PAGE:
Japan: Business Cycle Disappears
Japan's politicians and the Bank of Japan appear unable or unwilling to get a grip on their economic problems despite Prime Minister Shinzo Abe’s vaunted quiver of economic arrows, the most potent of which – restructuring – remains sheathed.
In effect, the country has broken its Economic Clock®, with crazy investment implications. A broken clock tells the time twice a day. Policy is characterized by an excess supply of money and an excess supply of goods – a condition in place for many moons already.
Japan’s politicians have refused structurally to reform the economy, to put some power behind Abe's third arrow. We see this clearly in the continuation of Japan's closed labor and goods markets, not to forget the enormous power exercised by Japan's farmers, lack of immigration, lack of openness to foreign direct investment and that crucial reform: to allow failed business actually to fail. Thus, Japan simply no longer has a business cycle at all.
The Financial Times in early February reported that the Bank of Japan “now combines negative shorter-term interest rates with annual asset purchases of ¥80 trillion (US$670 billion), equivalent to 16 percent of gross domestic product, driving down interest rates across the yield curve. A lack of demand from borrowers means it has not stimulated much growth in credit, however."
So there is no business cycle! Nevertheless, BoJ Governor Haruhiko Kuroda doggedly insists that there is no limit to monetary easing "...as he vowed to slash interest rates deeper into negative territory if necessary."
This reminds one of ECB chief Draghi;'s "whatever it takes" comment. How does Haruhiko Draghi sound to you?
There have been two policy errors: the focus on inflation and the attempt to generate inflation via negative interest rates. The focus on inflation has been misguided. The business cycle works only if the economy is firing on all pistons, e.g. on demand-pull inflation ("inflation") and competition, to name two crucial ones.
Thus, without structural reform, inflation cannot return. If structural reforms allow for inflation, then the lack of reforms disallows inflation. It is logical. We just now have asserted that Japan's politicians are disallowing structural reforms, thereby killing Japan's inflation and thus business cycle. So why focus on inflation at all, when structural reforms should be the focus?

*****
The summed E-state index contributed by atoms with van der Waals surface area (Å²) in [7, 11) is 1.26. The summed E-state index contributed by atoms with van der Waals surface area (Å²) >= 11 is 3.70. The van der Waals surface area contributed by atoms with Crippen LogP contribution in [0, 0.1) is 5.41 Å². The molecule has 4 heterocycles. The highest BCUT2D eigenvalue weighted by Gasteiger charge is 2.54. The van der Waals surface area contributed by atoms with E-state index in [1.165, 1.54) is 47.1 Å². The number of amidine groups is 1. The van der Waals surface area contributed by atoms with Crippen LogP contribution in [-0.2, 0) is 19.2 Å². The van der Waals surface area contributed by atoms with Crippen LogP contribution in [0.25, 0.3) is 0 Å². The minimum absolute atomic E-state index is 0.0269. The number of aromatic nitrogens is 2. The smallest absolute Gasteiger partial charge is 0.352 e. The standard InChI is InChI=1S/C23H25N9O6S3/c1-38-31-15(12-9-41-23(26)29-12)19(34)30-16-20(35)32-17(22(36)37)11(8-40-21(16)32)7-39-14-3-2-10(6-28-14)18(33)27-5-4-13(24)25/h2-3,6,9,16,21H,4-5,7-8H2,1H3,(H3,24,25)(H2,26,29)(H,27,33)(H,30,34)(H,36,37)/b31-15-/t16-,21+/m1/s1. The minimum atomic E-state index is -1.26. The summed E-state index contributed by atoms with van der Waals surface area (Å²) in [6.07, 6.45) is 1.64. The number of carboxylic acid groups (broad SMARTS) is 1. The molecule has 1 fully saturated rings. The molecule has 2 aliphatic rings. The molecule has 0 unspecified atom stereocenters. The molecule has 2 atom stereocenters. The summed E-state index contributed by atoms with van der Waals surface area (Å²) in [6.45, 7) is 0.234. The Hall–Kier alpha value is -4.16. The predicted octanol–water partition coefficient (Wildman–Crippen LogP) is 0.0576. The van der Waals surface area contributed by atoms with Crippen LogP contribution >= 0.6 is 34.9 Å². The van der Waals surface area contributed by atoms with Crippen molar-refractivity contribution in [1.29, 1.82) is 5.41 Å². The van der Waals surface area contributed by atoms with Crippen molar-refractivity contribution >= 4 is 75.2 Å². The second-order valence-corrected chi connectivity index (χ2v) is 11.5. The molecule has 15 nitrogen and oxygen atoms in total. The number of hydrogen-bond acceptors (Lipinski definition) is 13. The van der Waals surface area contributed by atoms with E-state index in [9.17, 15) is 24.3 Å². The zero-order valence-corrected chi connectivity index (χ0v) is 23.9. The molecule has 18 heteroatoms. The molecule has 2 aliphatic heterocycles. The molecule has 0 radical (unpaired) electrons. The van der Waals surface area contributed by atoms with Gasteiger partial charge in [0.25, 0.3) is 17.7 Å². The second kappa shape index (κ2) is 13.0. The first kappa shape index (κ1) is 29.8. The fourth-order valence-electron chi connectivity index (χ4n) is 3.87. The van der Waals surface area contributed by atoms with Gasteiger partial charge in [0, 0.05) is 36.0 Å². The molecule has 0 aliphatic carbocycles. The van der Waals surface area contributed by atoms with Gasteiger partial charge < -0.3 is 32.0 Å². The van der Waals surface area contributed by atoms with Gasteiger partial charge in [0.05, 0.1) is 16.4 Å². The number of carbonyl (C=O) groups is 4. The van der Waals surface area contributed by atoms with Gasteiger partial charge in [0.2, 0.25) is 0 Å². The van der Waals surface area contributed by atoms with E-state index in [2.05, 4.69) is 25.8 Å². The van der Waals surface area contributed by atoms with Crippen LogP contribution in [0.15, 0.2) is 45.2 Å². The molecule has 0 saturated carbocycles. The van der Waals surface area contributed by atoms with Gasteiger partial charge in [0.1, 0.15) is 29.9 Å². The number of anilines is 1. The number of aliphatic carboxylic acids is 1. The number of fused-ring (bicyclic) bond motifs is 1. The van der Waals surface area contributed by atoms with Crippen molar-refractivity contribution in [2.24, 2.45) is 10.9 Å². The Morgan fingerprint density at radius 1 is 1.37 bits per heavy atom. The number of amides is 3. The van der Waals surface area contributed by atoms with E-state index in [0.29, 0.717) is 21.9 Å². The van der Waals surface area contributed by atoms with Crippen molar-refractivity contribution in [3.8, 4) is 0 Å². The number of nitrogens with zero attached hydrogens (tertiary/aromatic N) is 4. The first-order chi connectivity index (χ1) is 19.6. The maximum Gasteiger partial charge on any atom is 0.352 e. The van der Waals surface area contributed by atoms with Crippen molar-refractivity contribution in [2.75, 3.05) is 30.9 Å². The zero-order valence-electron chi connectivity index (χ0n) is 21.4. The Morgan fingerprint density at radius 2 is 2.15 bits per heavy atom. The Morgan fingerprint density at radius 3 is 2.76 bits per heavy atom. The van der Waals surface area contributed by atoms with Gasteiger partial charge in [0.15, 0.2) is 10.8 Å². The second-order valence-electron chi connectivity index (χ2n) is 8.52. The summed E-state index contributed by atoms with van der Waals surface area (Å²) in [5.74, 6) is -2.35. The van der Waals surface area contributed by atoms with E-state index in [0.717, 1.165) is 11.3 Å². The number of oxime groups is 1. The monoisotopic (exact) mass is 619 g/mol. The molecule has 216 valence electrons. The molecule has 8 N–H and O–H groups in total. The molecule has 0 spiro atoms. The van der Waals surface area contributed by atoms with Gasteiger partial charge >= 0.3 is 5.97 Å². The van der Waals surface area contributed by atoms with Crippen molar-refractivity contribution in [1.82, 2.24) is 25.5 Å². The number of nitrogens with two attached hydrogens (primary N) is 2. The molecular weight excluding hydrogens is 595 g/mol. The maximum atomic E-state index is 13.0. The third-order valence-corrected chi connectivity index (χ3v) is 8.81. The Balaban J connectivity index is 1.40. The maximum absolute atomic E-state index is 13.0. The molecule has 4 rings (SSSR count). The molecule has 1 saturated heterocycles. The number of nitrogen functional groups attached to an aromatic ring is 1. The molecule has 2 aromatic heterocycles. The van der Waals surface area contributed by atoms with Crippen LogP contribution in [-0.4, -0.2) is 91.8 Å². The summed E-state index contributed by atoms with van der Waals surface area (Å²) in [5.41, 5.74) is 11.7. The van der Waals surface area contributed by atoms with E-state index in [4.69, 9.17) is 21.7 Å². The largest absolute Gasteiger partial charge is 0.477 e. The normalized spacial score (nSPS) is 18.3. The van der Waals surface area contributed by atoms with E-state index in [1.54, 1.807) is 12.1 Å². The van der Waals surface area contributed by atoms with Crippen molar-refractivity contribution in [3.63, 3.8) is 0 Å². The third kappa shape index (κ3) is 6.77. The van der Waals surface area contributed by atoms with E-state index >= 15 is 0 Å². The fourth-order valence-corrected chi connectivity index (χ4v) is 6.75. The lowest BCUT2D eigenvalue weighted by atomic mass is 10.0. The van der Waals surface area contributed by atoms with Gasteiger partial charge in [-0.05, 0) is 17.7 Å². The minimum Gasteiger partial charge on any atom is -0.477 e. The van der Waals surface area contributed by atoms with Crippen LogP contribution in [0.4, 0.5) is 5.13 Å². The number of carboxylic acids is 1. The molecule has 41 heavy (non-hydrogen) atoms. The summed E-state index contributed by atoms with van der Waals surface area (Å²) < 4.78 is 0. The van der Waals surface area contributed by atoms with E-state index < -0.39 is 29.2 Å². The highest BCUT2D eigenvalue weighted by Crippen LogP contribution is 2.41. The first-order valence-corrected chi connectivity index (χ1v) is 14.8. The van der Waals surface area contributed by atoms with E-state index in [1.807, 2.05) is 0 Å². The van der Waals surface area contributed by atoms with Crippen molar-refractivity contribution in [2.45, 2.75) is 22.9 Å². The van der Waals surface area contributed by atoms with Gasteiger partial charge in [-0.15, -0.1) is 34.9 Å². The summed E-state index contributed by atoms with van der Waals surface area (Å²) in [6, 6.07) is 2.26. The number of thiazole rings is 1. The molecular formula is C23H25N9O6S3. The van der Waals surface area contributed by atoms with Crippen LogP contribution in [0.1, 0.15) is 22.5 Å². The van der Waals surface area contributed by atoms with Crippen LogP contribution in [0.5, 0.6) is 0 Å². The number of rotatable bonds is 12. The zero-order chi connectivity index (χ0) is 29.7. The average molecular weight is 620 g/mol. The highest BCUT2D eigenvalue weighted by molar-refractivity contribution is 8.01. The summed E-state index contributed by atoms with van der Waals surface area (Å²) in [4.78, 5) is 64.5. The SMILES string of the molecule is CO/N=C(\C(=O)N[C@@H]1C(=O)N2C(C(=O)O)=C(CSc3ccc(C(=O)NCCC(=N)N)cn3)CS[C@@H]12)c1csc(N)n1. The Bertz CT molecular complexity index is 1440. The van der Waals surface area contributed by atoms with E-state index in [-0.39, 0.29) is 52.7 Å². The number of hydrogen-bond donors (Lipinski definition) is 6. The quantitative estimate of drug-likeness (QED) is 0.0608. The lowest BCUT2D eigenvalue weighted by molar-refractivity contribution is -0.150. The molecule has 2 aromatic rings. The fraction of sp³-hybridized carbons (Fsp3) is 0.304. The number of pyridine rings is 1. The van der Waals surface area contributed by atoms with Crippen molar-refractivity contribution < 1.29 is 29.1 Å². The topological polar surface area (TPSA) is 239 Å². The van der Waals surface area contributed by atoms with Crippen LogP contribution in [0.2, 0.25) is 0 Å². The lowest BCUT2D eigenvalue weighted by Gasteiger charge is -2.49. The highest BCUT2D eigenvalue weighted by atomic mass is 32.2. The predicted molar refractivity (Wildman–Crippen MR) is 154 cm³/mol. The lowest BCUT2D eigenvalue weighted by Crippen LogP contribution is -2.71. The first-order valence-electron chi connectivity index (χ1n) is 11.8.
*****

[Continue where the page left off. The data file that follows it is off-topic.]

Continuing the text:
Neither can negative interest rates work. All of us know that the BoJ introduced -0.1 percent (by a slim majority of 5 to 4 on Jan . 29 on banks' new excess reserves held at the central bank. This was hard on the heels of Switzerland's -0.75 percent, Sweden's -1.1 percent, Denmark's and the Eurozone's introductions of negative rates. Indeed, on Feb. 9, Japan's 10-year government bond "yielded" -0.05 percent. Negative rates have been introduced in order to stimulate trade as well as consumption, cheapen lending and enhance banks' profitability. Can these results possibly be achieved?
Theoretically, negative rates must lead to currency depreciation: after all, why hold the yen if you are paying for the honor? In practice, the yen (along with the Swiss franc) have risen in value.
As Jamie Chisolm pens in the FT's Trading Post of Feb. 10: "The BoJ is likely to be most put out that the currency is stronger than it was at the time when the central bank surprised the market with a negative deposit rate."
Theoretically, a cheaper exchange rate is meant to stimulate exports. In practice, this does not work on a macro scale for highly-developed economics (see my more recent e-book, Trade Myths, for more).
Theoretically, a cheaper exchange rate is meant to result in "imported inflation". In practice, this is not working: Japan's excess supply of goods means that her importers cannot pass higher purchasing costs on to the end-consumer.
Theoretically, if the proverbial Mrs. Watanabe is not getting anything on her bank deposits, she will blow the money on shopping, on private consumption. In practice, private consumption already has been dealt that blow of a consumption tax. And another one is on its way. Add to this Mrs. Watanabe's job-insecurity, and you have the perfect brew for NO spending by her.
Instead, Mrs. Watanabe wants to patch-up her tawdry household balance sheet. Thus, don't expect negative interest rates to propel consumption; instead, Japan's family treasurers, her women, want to redress their own tattered balance sheets on account of old age.
In a truly competitive market, lower funding costs should lead to lower borrowing costs, which should lead to increased loan demand. This theory errs as follows: Lower funding costs are not passed-on fully to the borrower. More importantly, however: with Japan's excess supply of money, companies are by definition cash-rich. So why need they borrow? This means that should lower borrowing costs happen, they cannot stimulate demand for loans.
Negative short-term rates mean that Japan's yield curve steepens: if the bank borrows at the short end of the curve and lends at the long end of the curve, its profits - theoretically - must rise. In practice, however, nobody except the true wretches want to borrow, so out goes the turnover, obviating any effects of "margin improvement".
Average dollar costs into Japan over the next six months. Crazy as this advice sounds, any "excess supply of money" has to go into asset markets, and Japan's stock market is relatively speaking the most accessible and attractive one around, especially after recent market plunges, which have cheapened stocks. However, within this, be selective of course: avoid banks (see above), instead opting for high dividend yielders such as utilities.
Enzio Von Pfeil is a Hong Kong-based independent financial advisor who blogs at Private Capital Ltd.